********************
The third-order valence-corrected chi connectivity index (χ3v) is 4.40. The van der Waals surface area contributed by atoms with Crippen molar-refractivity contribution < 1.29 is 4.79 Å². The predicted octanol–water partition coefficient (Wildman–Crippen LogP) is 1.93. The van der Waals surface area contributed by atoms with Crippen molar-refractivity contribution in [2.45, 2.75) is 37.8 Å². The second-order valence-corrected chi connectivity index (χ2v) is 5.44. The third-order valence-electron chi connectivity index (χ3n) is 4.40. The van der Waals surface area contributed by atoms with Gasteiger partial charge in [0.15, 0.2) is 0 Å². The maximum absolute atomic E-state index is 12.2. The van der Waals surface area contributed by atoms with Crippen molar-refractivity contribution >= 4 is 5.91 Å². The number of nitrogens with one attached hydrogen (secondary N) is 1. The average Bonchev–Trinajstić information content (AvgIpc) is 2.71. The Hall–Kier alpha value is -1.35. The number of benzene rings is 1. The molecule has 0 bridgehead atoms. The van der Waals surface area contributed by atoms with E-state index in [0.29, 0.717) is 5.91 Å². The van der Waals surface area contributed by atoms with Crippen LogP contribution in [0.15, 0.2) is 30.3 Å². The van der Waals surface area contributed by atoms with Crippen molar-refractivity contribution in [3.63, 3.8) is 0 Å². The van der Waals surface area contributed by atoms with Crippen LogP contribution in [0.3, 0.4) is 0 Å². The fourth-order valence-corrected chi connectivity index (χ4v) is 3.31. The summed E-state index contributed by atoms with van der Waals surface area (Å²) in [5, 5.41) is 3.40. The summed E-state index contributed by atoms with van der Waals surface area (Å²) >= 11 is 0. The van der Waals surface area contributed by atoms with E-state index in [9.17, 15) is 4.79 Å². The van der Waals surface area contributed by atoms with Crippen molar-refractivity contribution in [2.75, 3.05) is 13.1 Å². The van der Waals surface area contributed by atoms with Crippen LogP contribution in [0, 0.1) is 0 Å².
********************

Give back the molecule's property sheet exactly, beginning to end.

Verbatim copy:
The third-order valence-corrected chi connectivity index (χ3v) is 4.40. The van der Waals surface area contributed by atoms with Crippen molar-refractivity contribution < 1.29 is 4.79 Å². The predicted octanol–water partition coefficient (Wildman–Crippen LogP) is 1.93. The van der Waals surface area contributed by atoms with Crippen molar-refractivity contribution in [2.45, 2.75) is 37.8 Å². The second-order valence-corrected chi connectivity index (χ2v) is 5.44. The third-order valence-electron chi connectivity index (χ3n) is 4.40. The van der Waals surface area contributed by atoms with Gasteiger partial charge in [0.15, 0.2) is 0 Å². The maximum absolute atomic E-state index is 12.2. The van der Waals surface area contributed by atoms with Crippen molar-refractivity contribution >= 4 is 5.91 Å². The number of nitrogens with one attached hydrogen (secondary N) is 1. The average Bonchev–Trinajstić information content (AvgIpc) is 2.71. The Hall–Kier alpha value is -1.35. The number of benzene rings is 1. The molecule has 0 bridgehead atoms. The van der Waals surface area contributed by atoms with E-state index in [0.29, 0.717) is 5.91 Å². The van der Waals surface area contributed by atoms with Crippen LogP contribution in [0.15, 0.2) is 30.3 Å². The van der Waals surface area contributed by atoms with Crippen molar-refractivity contribution in [3.63, 3.8) is 0 Å². The van der Waals surface area contributed by atoms with Crippen LogP contribution in [0.3, 0.4) is 0 Å². The fourth-order valence-corrected chi connectivity index (χ4v) is 3.31. The summed E-state index contributed by atoms with van der Waals surface area (Å²) in [5, 5.41) is 3.40. The summed E-state index contributed by atoms with van der Waals surface area (Å²) >= 11 is 0. The van der Waals surface area contributed by atoms with E-state index in [9.17, 15) is 4.79 Å². The van der Waals surface area contributed by atoms with Crippen molar-refractivity contribution in [2.75, 3.05) is 13.1 Å². The van der Waals surface area contributed by atoms with Crippen LogP contribution in [0, 0.1) is 0 Å².